| Flores, Indonesia|
| So'a Basin|
| early Middle Pleistocene|
1991-1992, 1994, 2004-2006, 2014
Theodor Verhoeven, Mike Morwood
Mata Menge is an early Middle Pleistocene paleoanthropological site located in the Ola Bula Formation in the So'a Basin on the island of Flores, Indonesia. Lithic artefacts and hominin remains have been discovered at the site. The level of sophistication of the Mata Menge lithic artefacts is described as being 'simple'.
Mata Menge Wikipedia
In 1970, Theodor Verhoeven and Johannes Maringer were the first to associate the remains of Stegodon florensis with stone artefacts, linking these together as evidence of early hominin colonization of Flores, a feat that requires crossing the open sea.
A 1994 excavation yielded 45 lithic elements, consisting mostly of basalt and chert, with several being classified as artefacts. The fossil remains of Stegodon florensis, Hooijeromys nusatenggara, crocodile and freshwater mollusk were also discovered. The 1994 excavation yielded a dating of around 730,000 BP.
The 2004-2006 excavation yielded the remains of 487 lithic artefacts.
In October 2014, the fossil remains of an early hominin were discovered at the site. A mandible and six teeth were discovered. The hominin fossils belonged to at least three distinct individuals. The hominin fossils were dated to around 700,000 BP, making the Mata Menge fossils the oldest hominin fossils yet discovered on the island of Flores. The fossils at Mata Menge are likely to belong to hominins that resulted from the effects of insular dwarfism working on Homo erectus.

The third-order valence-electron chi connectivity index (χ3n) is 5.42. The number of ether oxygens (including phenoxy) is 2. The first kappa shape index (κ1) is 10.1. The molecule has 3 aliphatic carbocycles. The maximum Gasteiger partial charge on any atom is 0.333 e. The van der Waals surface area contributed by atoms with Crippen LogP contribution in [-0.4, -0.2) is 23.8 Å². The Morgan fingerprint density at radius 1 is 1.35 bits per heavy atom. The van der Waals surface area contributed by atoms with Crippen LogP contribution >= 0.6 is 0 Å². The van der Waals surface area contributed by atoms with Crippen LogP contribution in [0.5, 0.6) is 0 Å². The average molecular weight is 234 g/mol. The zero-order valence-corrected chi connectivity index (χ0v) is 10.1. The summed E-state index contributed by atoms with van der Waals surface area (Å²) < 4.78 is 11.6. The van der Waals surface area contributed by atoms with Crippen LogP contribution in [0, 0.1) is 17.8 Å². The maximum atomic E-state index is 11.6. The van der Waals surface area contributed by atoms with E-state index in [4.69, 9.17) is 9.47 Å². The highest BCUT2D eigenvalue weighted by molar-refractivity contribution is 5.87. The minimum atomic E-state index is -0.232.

47 lithic artefacts were discovered in the layer containing the hominin fossils. The remains of Stegodon florensis, Hooijeromys nusatenggara, Komodo dragon and crocodile were also discovered in the layer associated with the hominin fossil remains.
Hominin fossils at Mata Menge, in particular the mandible, are smaller than those of Homo floresiensis. The size and shape of the teeth of the Mata Menge fossils are similar to those of H. floresiensis, but the Mata Menge fossils are more primitive. The lithic artefacts at Mata Menge also show cultural similarities to those found at Liang Bua. The similarities in lithic artefacts and hominin fossil remains suggest that the hominins at Mata Menge were likely ancestral to H. floresiensis.